We ask students to imagine being able to walk through life feeling fully connected to earth and to themselves. Developing a conscious relationship between self and earth fosters an ability to trust the support beneath you. This trust may lead to a sense of ease in relationships with others as well. There are many free resources available to help you find support. You can find them HERE!
Sunday, Suzanne Manafort appears in the Hartford Courant as a Hometown Hero. Suzanne started working with veterans eight years ago. Words like “hero” have no place in the vocabulary she uses to describe herself. So for this recognition, she offers most humble thanks, and asks that people consider learning more about Mindful Yoga Therapy, the program she co-developed.
Mindful Yoga Therapy...for heroes
With an emphasis on strength, resilience and acceptance, Mindful Yoga Therapy was designed to help veterans--the true heroes--move forward toward recovery. The nonprofit’s mission is helping veterans to find a calm and steady body/mind to continue productive and peaceful lives through the support of the mindful practices of yoga and education.
By both training yoga teachers, and teaching Mindful Yoga Therapy in therapeutic treatment settings, Suzanne aims to bring Mindful Yoga Therapy to the widest possible audience.
Twenty Yoga Teachers Graduate from 100 hour Mindful Yoga Therapy Certification Program
Meet our second graduating class! The Mindful Yoga Therapy 100 hour certification program awarded certificates to 20 new graduates in November. We're so proud to have worked with this group, and honored to know they will share what they've learned.
The 100 hour journey for these teachers began in 2015. To build on what they had learned in our 15-hour program, they enrolled in the 100-hour, one-weekend-a-month program at Studio Bamboo Yoga in Virginia Beach, VA. With Suzanne Manafort and Ann Richardson, they learned the set of tools to help Veterans with Post Traumatic Stress “to find a calm and steady body/mind to continue productive and peaceful lives through the support of the mindful practices of yoga.”
In November, they graduated with their certifications, and aim to bring the practice of Mindful Yoga Therapy into the world.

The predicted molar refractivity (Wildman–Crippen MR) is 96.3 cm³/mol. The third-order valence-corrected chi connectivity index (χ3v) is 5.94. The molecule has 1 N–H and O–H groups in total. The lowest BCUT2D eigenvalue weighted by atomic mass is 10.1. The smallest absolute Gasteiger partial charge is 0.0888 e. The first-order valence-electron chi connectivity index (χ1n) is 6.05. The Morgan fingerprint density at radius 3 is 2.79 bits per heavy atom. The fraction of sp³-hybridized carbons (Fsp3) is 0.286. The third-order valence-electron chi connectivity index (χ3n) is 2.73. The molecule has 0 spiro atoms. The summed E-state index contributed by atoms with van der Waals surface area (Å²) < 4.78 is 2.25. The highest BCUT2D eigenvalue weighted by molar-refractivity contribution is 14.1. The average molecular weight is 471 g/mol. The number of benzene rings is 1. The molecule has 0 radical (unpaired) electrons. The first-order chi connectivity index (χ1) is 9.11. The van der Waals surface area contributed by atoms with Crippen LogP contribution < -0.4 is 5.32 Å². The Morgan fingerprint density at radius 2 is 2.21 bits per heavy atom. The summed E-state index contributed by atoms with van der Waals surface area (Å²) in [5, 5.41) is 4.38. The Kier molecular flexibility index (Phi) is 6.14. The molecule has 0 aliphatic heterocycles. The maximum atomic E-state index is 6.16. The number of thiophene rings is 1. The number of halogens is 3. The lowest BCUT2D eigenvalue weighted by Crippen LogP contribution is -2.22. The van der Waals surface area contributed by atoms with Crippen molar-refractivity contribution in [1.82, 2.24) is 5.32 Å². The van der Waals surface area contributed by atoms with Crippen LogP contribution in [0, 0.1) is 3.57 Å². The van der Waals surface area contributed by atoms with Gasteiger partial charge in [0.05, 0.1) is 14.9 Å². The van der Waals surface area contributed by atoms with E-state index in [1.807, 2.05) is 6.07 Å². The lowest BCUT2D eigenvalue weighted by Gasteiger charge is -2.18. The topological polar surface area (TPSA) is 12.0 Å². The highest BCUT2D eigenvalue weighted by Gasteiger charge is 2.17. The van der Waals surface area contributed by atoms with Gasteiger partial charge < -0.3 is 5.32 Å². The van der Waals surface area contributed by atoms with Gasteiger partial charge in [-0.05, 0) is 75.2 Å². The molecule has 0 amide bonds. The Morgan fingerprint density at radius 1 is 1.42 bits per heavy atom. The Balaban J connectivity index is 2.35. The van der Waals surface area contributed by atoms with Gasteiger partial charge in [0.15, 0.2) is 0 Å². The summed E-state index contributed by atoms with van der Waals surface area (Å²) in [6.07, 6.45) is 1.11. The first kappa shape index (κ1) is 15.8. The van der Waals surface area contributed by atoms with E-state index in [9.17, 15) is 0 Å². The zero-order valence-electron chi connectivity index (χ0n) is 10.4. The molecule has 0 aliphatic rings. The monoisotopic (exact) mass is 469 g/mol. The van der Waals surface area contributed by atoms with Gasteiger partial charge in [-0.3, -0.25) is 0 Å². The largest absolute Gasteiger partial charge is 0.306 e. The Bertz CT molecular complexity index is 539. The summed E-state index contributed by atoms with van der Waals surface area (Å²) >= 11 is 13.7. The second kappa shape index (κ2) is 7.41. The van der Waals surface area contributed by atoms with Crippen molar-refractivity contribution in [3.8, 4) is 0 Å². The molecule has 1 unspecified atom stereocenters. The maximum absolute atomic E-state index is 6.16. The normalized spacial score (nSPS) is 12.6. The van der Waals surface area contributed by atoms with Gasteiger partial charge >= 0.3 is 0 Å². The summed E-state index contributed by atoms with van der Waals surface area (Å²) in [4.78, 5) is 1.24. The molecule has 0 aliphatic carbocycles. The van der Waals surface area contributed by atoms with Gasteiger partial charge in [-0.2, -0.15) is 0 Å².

We’re honored to congratulate the graduates of Mindful Yoga Therapy’s second 100 hour Yoga Teacher Training Program. We are grateful for every one of you, and look forward to hearing from you all.
Are you a certified yoga instructor interested in taking our next 100 hour course? For teachers who have completed our 15-hour program, we offer 100 hour courses in Newington, CT beginning in March, and Virginia Beach, VA beginning in July. Please check our schedule page for program details and registration information.
from the Enhancing Your Yoga Practice series by Suzanne Manafort- Yoga Practice in Life When we begin a yoga practice, our focus is on learning the asana. As our practice begins to mature, we learn that the yoga practice makes it way into our whole life. The practices teach us to stay present and to grow into a whole, healthy, and sensitive person.
One of my teachers, Beryl Bender Birch, taught me that there are no mistakes. All things happen for a reason. We should stay present and connect to the lessons in all of our life experiences. As Beryl always says, “Pay attention."
I live on a lake, and every year the geese come home to the lake in the spring and mate. We have a bunch of new babies each year. I feed our geese and have created a relationship with them, even though most people feel that they are a nuisance. This year the babies hatched on Mothers Day. The parent geese brought them over to dock on Mothers Day to meet us. It was such a great Mothers Day gift.